University of Glasgow graduate Izzy Howlett has been named the 2018 Global Winner of the Undergraduate Award in Sociology and Social Policy. She received the award for her essay "A Descriptive Study of The Documents Presented to Patients Following Down Syndrome Screening", which examined the conditions that affected the decision on whether pregnancies in which the fetus was diagnosed with Down Syndrome were terminated.
The Undergraduate Awards program is a world-leading organisation which recognises top undergraduate work. They receive 4,887 submissions per year, and give awards to approximately 300 students annually, with awards in each subject ranging from the Commended Entrant award up to the Global Winner award.
Besides Howlett, two other Glasgow students - College of Arts Literature student Denis Topalović and College of Social Sciences Business student Olivia Carlin - received the award of Highly Commended Entrant, meaning that their essays were in the top ten per cent of submissions.
Howlett is a first-generation university graduate who currently works in the Civil Service. Howlett said: “I was inspired to write about prenatal testing after watching a documentary called 'A world without Down’s', in which it is stated that 100% of Down syndrome pregnancies are terminated in Iceland. As a Sociologist, I was curious to study the social factors which may be influencing this very personal decision. This research was incredibly difficult at times due to the sensitive nature of its content, however, I found it deeply rewarding and will continue researching health informatics.”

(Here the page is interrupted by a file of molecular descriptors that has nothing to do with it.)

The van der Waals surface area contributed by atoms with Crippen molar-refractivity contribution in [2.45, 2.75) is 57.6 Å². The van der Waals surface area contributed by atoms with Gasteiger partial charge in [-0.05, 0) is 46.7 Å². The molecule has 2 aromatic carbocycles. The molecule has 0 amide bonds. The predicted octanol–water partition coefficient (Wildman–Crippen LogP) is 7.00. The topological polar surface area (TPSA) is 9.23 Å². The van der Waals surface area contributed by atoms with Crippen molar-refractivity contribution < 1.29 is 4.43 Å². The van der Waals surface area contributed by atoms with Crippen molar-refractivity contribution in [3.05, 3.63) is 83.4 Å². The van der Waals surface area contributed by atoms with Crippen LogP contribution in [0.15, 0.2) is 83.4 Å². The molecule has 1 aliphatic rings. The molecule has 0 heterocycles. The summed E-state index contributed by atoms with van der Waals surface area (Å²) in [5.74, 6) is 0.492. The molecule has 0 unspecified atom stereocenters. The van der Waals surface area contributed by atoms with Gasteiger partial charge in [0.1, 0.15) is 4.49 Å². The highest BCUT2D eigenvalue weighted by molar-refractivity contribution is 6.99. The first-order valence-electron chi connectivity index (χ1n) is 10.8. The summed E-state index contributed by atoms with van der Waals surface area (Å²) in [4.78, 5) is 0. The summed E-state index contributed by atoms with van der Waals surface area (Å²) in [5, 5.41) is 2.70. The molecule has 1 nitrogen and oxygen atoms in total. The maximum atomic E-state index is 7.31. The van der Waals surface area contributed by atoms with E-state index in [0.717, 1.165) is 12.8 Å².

Howlett also described her time at the University as a "great motivation" and said that the skills that she had obtained from her sociology degree were of great use to her in her working life.
The Undergraduate Awards are open to submission from all institutions of higher education in the world. Awards will be officially presented at the Global Summit on 12-14 November in Dublin, at which Howlett will be receiving a gold medal and Certificate of Recognition. Howlett's essay will also be published on The Undergraduate Library and a profile of her work published in the Undergraduate Journal.
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